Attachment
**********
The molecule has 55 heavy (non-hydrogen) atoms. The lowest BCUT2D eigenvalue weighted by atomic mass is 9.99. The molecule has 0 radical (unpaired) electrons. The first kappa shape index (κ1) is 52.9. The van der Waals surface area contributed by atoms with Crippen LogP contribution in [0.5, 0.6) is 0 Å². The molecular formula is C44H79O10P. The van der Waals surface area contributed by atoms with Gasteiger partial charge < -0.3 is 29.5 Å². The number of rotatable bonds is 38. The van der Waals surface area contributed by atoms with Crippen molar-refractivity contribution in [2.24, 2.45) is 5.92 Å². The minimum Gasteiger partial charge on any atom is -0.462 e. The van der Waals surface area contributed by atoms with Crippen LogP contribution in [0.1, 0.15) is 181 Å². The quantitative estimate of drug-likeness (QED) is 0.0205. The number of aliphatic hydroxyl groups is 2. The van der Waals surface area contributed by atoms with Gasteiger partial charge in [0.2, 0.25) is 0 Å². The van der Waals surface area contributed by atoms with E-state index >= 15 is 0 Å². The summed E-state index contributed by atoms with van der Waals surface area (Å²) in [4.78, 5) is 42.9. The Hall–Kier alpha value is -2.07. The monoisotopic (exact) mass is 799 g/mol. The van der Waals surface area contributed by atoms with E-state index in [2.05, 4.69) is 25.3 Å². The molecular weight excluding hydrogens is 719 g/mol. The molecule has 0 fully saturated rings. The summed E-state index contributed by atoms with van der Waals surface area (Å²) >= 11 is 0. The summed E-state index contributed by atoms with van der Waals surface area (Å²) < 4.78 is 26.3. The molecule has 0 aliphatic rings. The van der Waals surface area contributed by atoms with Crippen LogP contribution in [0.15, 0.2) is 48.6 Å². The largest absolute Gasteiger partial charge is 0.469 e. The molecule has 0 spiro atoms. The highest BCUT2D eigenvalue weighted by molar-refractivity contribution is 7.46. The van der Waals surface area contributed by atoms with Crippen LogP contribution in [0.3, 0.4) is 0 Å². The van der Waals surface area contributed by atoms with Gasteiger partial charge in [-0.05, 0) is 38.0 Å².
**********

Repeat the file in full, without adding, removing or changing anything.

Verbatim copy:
The molecule has 55 heavy (non-hydrogen) atoms. The lowest BCUT2D eigenvalue weighted by atomic mass is 9.99. The molecule has 0 radical (unpaired) electrons. The first kappa shape index (κ1) is 52.9. The van der Waals surface area contributed by atoms with Crippen LogP contribution in [0.5, 0.6) is 0 Å². The molecular formula is C44H79O10P. The van der Waals surface area contributed by atoms with Gasteiger partial charge < -0.3 is 29.5 Å². The number of rotatable bonds is 38. The van der Waals surface area contributed by atoms with Crippen molar-refractivity contribution in [2.24, 2.45) is 5.92 Å². The minimum Gasteiger partial charge on any atom is -0.462 e. The van der Waals surface area contributed by atoms with Crippen LogP contribution in [0.1, 0.15) is 181 Å². The quantitative estimate of drug-likeness (QED) is 0.0205. The number of aliphatic hydroxyl groups is 2. The van der Waals surface area contributed by atoms with Gasteiger partial charge in [0.2, 0.25) is 0 Å². The van der Waals surface area contributed by atoms with E-state index >= 15 is 0 Å². The summed E-state index contributed by atoms with van der Waals surface area (Å²) in [4.78, 5) is 42.9. The Hall–Kier alpha value is -2.07. The monoisotopic (exact) mass is 799 g/mol. The van der Waals surface area contributed by atoms with E-state index in [2.05, 4.69) is 25.3 Å². The molecular weight excluding hydrogens is 719 g/mol. The molecule has 0 fully saturated rings. The summed E-state index contributed by atoms with van der Waals surface area (Å²) >= 11 is 0. The summed E-state index contributed by atoms with van der Waals surface area (Å²) < 4.78 is 26.3. The molecule has 0 aliphatic rings. The van der Waals surface area contributed by atoms with Crippen LogP contribution in [0.15, 0.2) is 48.6 Å². The largest absolute Gasteiger partial charge is 0.469 e. The molecule has 0 spiro atoms. The highest BCUT2D eigenvalue weighted by molar-refractivity contribution is 7.46. The van der Waals surface area contributed by atoms with Crippen LogP contribution in [0.3, 0.4) is 0 Å². The van der Waals surface area contributed by atoms with Gasteiger partial charge in [-0.05, 0) is 38.0 Å².